Resonance for material analysis. I know, you’re wondering, “What is this guy thinking?” Material analysis has always lived in the Met Lab and tensile strength has always been determined through good old fashioned destructive testing. So, how does resonance fit in? Well, Resonance Ultrasound Spectroscopy, or RUS, is an application of resonance testing that is being used by many of the world’s premier material analysis labs and universities, but it is something that hasn’t really reached commercial laboratories as of yet. 

Imagine if you could nondestructively determine the material constants, such as Young’s Modulus, Shear Modulus, Bulk Modulus, and even the Poisson’s ratio of a material sample by simply collecting the natural frequencies. What if it was possible to accurately predict the tensile strength of a dog-bone specimen without ever needing to actually destructively test it? The time savings alone is something to think about, but what else would this testing provide?

You could make material changes to castings, forgings, and even metal injection alloys and then within minutes, know what those changes have done to your yield strength. Not just theoretical guesses, but a direct measurement that incorporates any processing and quality issues, and provides a reliable result.

This is not many years down the road. This is now and these measurements have been tested, validated and proven.

In a 2011 article I wrote for Quality, I stated the following, “The relationship between acoustic or ultrasonic resonance frequencies and material properties has been studied for years in the scientific community. As technological innovations have become available, this study of resonance frequencies has continued. Throughout the years several significant studies and experiments have determined that ultrasonic resonant measurements can be directly correlated to material elastic properties, for a variety of material geometries.” At the time, I knew of several studies that were completed, but I was not able to reference these due to confidentiality. Well, there have been a few studies since then and specifically one related to using RUS to predict yield strength in Metal Injected Material, or MIM. In that study, it was determined that “Correlation analysis results showed that the total variation in 0.2% proof stress that can be attributed to resonant frequencies was above 95% for MIM tensile specimens.” [1]

The RUS technique uses a contact piezoelectric transducer to excite a specimen through a range of resonance frequencies and one or more contact piezoelectric transducers to collect the response data. For Material Constants, this data, along with some basic starting references and accurate sample dimensions are analyzed using a piece of proprietary software. It uses the measured frequencies and reference data to derive the constants. The software uses a calculation algorithm based on a Levenburg-Marquardt scheme to minimize the differences between the measured and calculated resonant frequencies. [2] The result is a highly accurate solution that provides all the previously mentioned material constants.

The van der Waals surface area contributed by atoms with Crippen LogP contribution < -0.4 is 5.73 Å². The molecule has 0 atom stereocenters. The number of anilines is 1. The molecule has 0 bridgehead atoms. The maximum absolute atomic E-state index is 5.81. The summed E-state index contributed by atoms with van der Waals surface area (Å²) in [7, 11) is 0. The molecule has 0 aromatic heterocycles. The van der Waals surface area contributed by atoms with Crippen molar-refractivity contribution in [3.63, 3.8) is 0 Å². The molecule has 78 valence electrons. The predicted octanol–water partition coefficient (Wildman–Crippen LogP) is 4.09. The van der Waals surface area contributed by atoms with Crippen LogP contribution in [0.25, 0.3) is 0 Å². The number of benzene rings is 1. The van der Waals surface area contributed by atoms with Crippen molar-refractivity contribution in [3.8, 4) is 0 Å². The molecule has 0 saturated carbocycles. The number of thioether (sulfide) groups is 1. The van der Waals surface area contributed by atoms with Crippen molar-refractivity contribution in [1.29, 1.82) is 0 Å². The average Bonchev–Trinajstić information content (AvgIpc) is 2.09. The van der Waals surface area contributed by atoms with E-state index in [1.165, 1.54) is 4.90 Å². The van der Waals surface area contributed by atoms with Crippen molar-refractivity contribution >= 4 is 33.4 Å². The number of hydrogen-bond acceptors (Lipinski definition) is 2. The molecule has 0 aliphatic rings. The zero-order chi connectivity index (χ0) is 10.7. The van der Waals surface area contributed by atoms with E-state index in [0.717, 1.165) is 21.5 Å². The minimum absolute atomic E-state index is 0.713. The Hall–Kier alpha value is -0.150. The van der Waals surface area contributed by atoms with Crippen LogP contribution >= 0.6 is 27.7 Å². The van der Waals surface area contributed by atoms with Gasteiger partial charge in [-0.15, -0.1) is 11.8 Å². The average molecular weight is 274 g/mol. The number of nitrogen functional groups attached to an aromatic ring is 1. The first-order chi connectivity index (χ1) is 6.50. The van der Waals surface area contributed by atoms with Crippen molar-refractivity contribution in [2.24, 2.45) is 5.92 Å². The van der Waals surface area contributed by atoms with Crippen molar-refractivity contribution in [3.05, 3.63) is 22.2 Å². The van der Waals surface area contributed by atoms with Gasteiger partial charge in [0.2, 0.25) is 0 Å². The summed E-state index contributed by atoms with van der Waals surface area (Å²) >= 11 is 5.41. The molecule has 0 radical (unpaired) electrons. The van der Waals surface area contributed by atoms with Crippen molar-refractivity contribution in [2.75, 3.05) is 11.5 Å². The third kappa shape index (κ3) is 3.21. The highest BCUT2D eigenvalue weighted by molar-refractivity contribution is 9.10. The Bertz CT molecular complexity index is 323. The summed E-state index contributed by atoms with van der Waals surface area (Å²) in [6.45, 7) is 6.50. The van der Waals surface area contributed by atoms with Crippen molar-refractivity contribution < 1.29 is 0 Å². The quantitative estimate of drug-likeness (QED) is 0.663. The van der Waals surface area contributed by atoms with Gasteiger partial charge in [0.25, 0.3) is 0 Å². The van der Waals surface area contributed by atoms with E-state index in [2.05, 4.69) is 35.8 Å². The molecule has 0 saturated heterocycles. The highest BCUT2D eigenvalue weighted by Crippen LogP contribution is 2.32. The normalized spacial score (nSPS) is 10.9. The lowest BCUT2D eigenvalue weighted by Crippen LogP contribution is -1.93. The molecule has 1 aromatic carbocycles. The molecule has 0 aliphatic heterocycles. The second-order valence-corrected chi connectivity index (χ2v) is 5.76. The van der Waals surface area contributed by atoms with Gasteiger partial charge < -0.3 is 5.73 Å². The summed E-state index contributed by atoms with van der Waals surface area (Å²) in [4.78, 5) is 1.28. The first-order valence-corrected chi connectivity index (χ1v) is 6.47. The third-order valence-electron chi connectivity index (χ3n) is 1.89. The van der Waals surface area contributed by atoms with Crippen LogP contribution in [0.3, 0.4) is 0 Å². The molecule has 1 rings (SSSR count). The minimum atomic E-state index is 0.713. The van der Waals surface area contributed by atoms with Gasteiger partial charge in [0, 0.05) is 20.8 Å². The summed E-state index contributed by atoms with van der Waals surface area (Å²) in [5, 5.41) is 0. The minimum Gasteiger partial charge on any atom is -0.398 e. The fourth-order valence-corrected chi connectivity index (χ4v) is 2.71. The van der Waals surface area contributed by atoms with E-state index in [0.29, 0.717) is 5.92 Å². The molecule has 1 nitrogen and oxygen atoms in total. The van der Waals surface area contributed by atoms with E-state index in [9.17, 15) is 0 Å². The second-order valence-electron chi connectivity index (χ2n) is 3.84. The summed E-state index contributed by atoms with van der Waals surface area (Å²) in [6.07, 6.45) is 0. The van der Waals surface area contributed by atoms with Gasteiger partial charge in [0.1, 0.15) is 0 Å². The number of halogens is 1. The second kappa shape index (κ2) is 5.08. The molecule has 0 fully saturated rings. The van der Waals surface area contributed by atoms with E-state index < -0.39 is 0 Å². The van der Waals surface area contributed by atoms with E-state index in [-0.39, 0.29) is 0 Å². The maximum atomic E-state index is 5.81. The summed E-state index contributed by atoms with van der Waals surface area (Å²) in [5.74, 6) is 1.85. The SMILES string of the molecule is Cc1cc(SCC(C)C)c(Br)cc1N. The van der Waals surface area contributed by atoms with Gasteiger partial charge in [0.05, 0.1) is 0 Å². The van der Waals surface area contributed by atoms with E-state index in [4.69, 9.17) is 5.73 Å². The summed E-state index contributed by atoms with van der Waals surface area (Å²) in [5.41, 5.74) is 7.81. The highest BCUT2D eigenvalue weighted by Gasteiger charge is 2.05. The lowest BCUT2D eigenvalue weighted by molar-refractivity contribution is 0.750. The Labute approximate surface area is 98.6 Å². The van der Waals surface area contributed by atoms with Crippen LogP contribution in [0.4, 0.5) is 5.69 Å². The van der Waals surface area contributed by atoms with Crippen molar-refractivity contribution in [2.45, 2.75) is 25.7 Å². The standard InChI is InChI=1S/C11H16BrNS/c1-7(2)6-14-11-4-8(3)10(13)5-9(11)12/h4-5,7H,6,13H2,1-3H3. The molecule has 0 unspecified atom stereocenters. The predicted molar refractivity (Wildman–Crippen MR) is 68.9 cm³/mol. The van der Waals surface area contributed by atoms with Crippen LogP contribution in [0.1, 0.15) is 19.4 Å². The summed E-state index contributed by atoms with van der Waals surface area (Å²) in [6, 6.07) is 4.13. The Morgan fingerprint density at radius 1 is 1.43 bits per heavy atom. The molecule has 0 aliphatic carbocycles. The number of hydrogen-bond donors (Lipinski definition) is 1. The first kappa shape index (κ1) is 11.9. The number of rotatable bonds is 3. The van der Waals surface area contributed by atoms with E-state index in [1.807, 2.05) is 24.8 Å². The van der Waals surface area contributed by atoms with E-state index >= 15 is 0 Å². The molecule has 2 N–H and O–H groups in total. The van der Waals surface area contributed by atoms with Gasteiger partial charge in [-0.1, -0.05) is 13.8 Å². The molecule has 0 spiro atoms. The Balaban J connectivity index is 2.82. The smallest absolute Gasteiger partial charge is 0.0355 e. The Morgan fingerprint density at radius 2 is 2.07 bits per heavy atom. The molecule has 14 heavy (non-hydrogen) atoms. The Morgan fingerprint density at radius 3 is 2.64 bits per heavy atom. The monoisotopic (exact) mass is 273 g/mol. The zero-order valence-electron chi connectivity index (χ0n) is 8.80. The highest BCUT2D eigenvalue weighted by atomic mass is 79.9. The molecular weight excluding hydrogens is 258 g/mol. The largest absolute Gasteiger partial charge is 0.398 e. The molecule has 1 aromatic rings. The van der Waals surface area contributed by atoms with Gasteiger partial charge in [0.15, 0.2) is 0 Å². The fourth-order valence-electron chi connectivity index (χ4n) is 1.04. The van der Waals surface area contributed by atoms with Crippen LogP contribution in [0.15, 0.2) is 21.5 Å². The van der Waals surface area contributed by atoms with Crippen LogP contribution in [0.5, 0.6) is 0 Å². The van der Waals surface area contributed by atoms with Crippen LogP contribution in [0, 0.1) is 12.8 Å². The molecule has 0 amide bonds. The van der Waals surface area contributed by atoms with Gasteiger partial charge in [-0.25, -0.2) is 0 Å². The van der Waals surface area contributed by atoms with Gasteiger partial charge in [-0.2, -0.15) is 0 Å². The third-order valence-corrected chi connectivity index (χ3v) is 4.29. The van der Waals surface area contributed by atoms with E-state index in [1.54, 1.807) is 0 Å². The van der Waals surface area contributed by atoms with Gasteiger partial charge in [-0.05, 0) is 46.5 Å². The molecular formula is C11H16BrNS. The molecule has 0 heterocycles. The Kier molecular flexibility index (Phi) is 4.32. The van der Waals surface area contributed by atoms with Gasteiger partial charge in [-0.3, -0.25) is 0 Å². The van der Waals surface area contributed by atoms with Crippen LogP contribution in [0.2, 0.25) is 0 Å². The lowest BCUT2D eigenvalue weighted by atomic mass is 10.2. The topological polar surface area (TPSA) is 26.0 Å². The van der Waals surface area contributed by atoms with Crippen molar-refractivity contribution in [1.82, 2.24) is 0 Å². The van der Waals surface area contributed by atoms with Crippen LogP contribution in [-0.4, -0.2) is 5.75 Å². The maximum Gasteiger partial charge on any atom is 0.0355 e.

Another nice aspect of RUS is that it can be used at operating temperatures. Several labs have fabricated cooled testing chambers, micro furnaces and custom fixturing to allow for measurements of samples in either cryogenic environments or at actual operating temperatures. This data has proven critical as many destructive testing methods cannot achieve these temperature ranges.

Some of the many applications are validating new alloy properties, confirming the manufacturing consistency of material properties, and estimating the ‘effective modulus’ in fatigued or porous samples. These applications can be performed on samples cut straight from manufactured pieces and not just from specially processed test specimens.

For tensile strength predictions, the resonance frequencies can be collected from actual test samples and after some initial correlation studies where particular resonances are correlated to actual tensile measurements, these frequencies can be used to predict the tensile strength of a sample. This does require some upfront correlation work, but after that is accomplished, then destructive testing is no longer required. For casting and advanced manufacturing companies, this can save enormous amounts of time and money.

The same resonance frequencies that are used for the tensile predictions can also be used for things like validating a new master heat, confirming an alloy conformance, or even just providing a quality conformance validation. All this can be accomplished by using a fairly quick nondestructive test.

So, I started this article by telling you that material analysis has always lived in the Met Lab and tensile strength has always been determined through good old fashioned destructive testing, but with a gradual adoption of new software, maybe that will change.


  1. Correlation of metal injection moulded Ti6Al4V yield strength with resonance frequency (PCRT) measurements A.T. Sidambe a,n, W.L.Choong b, H.G.C.Hamilton c, I.Todd a
  2. RUSpec Magnaflux R. Nath